Road Weather Information System (RWIS) is used by various transportation departments to improve their winter road maintenance services while reducing weather-related collisions during adverse weather events. However, due to its unclear effects on traffic safety and high financial investment, it is essential to quantify its safety effectiveness and assess whether it is financially feasible for statewide implementation. Several studies have looked into the benefit-to-cost ratio (BCR) of the system considering its safety benefits; however, certain biases are associated with the adopted techniques. This study addresses this issue by implementing a before-and-after study using the Empirical Bayes approach for a case study of two RWIS stations in Iowa, U.S. In addition, this study develops safety performance functions and yearly calibration factors using large scale spatial data and a set of reference locations to quantify the sole effect of an RWIS station. To this end, a detailed economic analysis is conducted to quantify the cost-effectiveness of RWIS. Results show that after the implementation of the two RWIS stations, 41.91% and 26.15% of inclement weather collisions have been reduced. The BCR for these stations is 39.97 and 9.83, respectively, indicating RWIS is an economically viable countermeasure and hence the transportation agencies can be more confident while allocating funds for its implementation.
Regional Road Surface Temperature Estimation Using RWIS Dataset: A Comparison Between Ordinary Kriging, Empirical Bayesian Kriging and Regression Kriging Methods
Branislav Dimitrijevic, New Jersey Institute of TechnologyShow Abstract
Sina Darban Khales (email@example.com), New Jersey Institute of Technology
Steven Chien, New Jersey Institute of Technology
Lazar Spasovic, New Jersey Institute of Technology
The Road Weather Information Systems (RWIS) consist of a network of permanent automated weather stations that collect detailed information on local atmospheric and road weather conditions. They are the primary sources of data used by the transportation agencies in their winter road maintenance operations. Besides providing a situational awareness, the data collected at RWIS stations, such as road surface temperature (RST) and road condition, can be used to optimize the winter maintenance operations including timing and the amount of materials to be used for roadway treatment. For example, this data can inform development of more effective preventive (or preemptive) anti-icing strategies, as opposed to deicing operations. However, the RWIS stations are at permanent fixed locations, usually near bridges and other critical infrastructure, and generally do not provide dense coverage of a highway network. In this study, three different geostatistical interpolation models (ordinary kriging, Bayesian kriging, and regression kriging) are developed and compared in estimating the RST for the regional roadway network based on the RWIS data. The models are implemented in a case study of the State of New Jersey. Cross validation and mobile observations were used for model validation. The results of the validation revealed that empirical Bayesian kriging outperforms the ordinary kriging model, but regression kriging exhibits the highest estimation capability among the three investigated models.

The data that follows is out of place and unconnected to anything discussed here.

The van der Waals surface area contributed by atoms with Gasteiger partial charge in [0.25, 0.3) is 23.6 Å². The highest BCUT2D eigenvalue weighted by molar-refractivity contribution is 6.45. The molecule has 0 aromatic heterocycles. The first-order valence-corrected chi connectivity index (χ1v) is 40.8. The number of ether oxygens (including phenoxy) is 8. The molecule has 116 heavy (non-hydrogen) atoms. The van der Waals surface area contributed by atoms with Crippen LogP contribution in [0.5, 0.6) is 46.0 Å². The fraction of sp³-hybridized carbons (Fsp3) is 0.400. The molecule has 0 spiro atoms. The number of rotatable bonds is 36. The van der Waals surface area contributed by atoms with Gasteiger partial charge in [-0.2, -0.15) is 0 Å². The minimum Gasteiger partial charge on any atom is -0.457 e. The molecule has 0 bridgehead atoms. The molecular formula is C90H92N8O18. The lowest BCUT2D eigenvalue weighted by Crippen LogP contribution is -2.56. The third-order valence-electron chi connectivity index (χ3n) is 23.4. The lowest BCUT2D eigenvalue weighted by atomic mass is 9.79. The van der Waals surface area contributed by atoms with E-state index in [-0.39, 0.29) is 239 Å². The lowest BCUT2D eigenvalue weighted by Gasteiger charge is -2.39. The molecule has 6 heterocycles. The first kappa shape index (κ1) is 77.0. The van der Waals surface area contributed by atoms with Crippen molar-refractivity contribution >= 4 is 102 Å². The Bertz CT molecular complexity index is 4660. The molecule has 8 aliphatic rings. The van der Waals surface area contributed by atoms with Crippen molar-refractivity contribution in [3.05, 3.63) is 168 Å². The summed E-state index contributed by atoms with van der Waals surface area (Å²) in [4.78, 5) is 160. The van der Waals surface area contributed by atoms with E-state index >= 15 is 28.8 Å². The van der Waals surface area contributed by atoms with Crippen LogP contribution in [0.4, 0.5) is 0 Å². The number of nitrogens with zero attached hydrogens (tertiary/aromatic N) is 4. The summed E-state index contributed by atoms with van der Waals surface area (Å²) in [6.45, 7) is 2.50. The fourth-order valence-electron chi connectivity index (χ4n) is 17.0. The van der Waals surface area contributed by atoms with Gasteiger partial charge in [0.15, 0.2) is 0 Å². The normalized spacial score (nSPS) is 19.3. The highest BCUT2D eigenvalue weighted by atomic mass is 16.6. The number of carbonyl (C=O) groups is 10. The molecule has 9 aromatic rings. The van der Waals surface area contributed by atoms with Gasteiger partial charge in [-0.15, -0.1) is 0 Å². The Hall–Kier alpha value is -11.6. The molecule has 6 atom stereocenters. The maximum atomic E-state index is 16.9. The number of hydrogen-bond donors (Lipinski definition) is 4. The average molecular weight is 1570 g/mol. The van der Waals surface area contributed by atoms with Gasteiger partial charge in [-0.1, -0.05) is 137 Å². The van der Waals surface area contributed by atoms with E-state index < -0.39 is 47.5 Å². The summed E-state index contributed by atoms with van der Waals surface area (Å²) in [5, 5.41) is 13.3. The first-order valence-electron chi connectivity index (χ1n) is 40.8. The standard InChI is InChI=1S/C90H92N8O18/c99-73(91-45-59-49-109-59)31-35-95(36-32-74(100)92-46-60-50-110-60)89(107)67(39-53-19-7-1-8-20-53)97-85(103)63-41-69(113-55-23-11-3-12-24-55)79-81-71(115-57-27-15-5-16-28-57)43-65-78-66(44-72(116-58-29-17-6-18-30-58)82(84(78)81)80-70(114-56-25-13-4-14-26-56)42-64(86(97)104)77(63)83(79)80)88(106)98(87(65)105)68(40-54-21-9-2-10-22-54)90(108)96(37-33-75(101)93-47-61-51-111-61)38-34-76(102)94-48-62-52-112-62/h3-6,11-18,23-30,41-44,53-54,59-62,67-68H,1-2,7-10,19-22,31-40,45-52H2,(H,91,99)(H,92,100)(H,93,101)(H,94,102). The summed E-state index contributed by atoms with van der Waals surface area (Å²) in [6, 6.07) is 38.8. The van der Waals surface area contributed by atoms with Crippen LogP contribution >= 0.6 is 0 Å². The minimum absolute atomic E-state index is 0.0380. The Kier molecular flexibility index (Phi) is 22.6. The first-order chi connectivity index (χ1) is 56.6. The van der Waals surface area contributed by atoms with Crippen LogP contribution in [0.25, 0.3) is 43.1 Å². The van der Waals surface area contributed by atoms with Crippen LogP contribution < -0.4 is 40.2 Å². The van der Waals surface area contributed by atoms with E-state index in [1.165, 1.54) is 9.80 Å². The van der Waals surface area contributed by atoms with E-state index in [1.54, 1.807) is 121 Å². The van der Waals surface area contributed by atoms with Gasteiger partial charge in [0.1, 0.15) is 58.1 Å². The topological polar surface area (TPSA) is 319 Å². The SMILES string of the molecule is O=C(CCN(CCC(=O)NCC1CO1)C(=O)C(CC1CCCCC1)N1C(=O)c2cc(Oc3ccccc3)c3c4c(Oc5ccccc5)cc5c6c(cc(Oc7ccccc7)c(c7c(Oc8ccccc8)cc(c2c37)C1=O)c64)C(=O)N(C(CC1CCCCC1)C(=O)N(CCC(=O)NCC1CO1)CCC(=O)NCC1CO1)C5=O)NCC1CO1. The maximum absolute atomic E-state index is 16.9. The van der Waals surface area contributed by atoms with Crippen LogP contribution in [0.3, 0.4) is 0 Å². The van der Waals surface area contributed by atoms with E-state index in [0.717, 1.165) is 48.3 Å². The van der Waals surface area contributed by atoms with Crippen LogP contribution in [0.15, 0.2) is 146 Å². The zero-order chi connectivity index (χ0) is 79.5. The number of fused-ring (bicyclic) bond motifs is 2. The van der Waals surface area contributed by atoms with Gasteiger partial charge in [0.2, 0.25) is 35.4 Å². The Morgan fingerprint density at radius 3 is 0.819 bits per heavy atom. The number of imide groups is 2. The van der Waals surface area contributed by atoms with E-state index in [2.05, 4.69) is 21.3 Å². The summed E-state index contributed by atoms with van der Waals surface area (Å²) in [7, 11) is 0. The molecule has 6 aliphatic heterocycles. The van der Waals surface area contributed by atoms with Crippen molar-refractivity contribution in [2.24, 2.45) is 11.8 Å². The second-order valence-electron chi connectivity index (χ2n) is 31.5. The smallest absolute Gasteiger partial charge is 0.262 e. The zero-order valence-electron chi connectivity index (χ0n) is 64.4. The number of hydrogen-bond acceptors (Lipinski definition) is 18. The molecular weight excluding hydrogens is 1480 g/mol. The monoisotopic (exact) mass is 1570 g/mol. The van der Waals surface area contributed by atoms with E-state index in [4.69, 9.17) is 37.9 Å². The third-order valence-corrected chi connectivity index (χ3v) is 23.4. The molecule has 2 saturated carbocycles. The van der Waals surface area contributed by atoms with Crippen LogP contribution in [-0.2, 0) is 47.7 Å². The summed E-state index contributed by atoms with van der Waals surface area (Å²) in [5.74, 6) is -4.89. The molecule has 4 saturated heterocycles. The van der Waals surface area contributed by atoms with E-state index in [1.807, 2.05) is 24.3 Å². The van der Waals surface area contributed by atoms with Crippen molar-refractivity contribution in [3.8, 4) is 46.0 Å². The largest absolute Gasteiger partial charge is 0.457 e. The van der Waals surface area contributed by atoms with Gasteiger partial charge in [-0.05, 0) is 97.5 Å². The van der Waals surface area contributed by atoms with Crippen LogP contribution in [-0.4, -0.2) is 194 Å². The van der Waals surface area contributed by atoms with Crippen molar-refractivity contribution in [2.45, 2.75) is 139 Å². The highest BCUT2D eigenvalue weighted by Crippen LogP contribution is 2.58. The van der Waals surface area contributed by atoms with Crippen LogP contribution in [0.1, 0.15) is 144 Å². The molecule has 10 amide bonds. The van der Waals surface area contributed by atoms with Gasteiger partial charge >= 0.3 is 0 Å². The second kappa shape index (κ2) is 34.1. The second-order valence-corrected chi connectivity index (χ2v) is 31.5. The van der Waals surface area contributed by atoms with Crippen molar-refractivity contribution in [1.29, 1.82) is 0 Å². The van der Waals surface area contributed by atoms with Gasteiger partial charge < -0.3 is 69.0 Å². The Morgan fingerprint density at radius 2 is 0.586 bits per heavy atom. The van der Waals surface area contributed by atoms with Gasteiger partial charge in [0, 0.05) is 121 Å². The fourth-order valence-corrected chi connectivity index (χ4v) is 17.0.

Winter Road Surface Conditions Classification using Convolutional Neural Network (CNN): Visible - Light and Thermal Images Fusion
Ce Zhang (firstname.lastname@example.org), McGill UniversityShow Abstract
Ehsan Nateghinia, McGill University
Luis Miranda-Moreno, McGill University
Lijun Sun, McGill University
Winter road conditions play an important role in traffic flow efficiency and road safety. Icy, wet, and slushy road conditions can reduce tire friction, affect driver's line-of-sight and vehicle stability, which can lead to more and dangerous crashes during winter weather events. To keep traffic operations safe during winter, cold north American cities spend several economic sources on winter maintenances (plowing, salting, and sanding). This paper proposes a methodology for the automatic classification of winter road surface conditions using Convolutional Neural Network (CNN) and the combination of thermal and visible light cameras. First, we perform manual annotation to match the overlapping area of both thermal and visible light cameras. Then, the 4,244 matched images are classified into four classes: snowy, icy, wet, and slushy surface conditions. In addition to two separate single-stream CNN models applied to RGB and thermal image sources respectively, a double stream CNN model was also applied to incorporate the information of both sources simultaneously. The results revealed that the classification of wet, slushy, and snowy images relies more on RGB images. However, the detection of icy conditions is more reliable with thermal images. The double stream CNN model reaches better results than any single stream model where its average F1-score on the original dataset is 0.866 for snowy, 0.935 for icy, 0.985 for wet, and 0.888 for slushy. Keywords: Winter road condition monitoring, Sensor Fusion, Deep Neural Network, Thermal Camera